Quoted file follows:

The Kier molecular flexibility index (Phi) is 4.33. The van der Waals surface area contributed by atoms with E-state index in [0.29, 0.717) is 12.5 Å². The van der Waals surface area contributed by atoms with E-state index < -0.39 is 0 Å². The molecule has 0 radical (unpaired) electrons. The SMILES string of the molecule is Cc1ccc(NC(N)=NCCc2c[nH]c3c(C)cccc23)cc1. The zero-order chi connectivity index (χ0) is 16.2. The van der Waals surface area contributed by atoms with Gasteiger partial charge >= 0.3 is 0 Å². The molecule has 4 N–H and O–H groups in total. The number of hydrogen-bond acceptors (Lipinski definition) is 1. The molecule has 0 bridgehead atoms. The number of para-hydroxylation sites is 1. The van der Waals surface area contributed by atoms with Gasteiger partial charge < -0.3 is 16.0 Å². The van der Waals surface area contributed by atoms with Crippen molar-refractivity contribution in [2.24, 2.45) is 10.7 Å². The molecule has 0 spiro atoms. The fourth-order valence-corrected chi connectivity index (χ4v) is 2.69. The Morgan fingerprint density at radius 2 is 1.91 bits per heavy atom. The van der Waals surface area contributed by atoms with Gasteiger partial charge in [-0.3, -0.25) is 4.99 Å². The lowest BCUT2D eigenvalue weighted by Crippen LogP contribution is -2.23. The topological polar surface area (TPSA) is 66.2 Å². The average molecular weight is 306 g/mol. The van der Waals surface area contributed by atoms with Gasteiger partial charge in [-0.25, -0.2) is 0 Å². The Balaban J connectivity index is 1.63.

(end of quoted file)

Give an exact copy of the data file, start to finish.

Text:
The Kier molecular flexibility index (Phi) is 4.33. The van der Waals surface area contributed by atoms with E-state index in [0.29, 0.717) is 12.5 Å². The van der Waals surface area contributed by atoms with E-state index < -0.39 is 0 Å². The molecule has 0 radical (unpaired) electrons. The SMILES string of the molecule is Cc1ccc(NC(N)=NCCc2c[nH]c3c(C)cccc23)cc1. The zero-order chi connectivity index (χ0) is 16.2. The van der Waals surface area contributed by atoms with Gasteiger partial charge >= 0.3 is 0 Å². The molecule has 4 N–H and O–H groups in total. The number of hydrogen-bond acceptors (Lipinski definition) is 1. The molecule has 0 bridgehead atoms. The number of para-hydroxylation sites is 1. The van der Waals surface area contributed by atoms with Gasteiger partial charge < -0.3 is 16.0 Å². The van der Waals surface area contributed by atoms with Crippen molar-refractivity contribution in [2.24, 2.45) is 10.7 Å². The molecule has 0 spiro atoms. The fourth-order valence-corrected chi connectivity index (χ4v) is 2.69. The Morgan fingerprint density at radius 2 is 1.91 bits per heavy atom. The van der Waals surface area contributed by atoms with Gasteiger partial charge in [-0.3, -0.25) is 4.99 Å². The lowest BCUT2D eigenvalue weighted by Crippen LogP contribution is -2.23. The topological polar surface area (TPSA) is 66.2 Å². The average molecular weight is 306 g/mol. The van der Waals surface area contributed by atoms with Gasteiger partial charge in [-0.25, -0.2) is 0 Å². The Balaban J connectivity index is 1.63.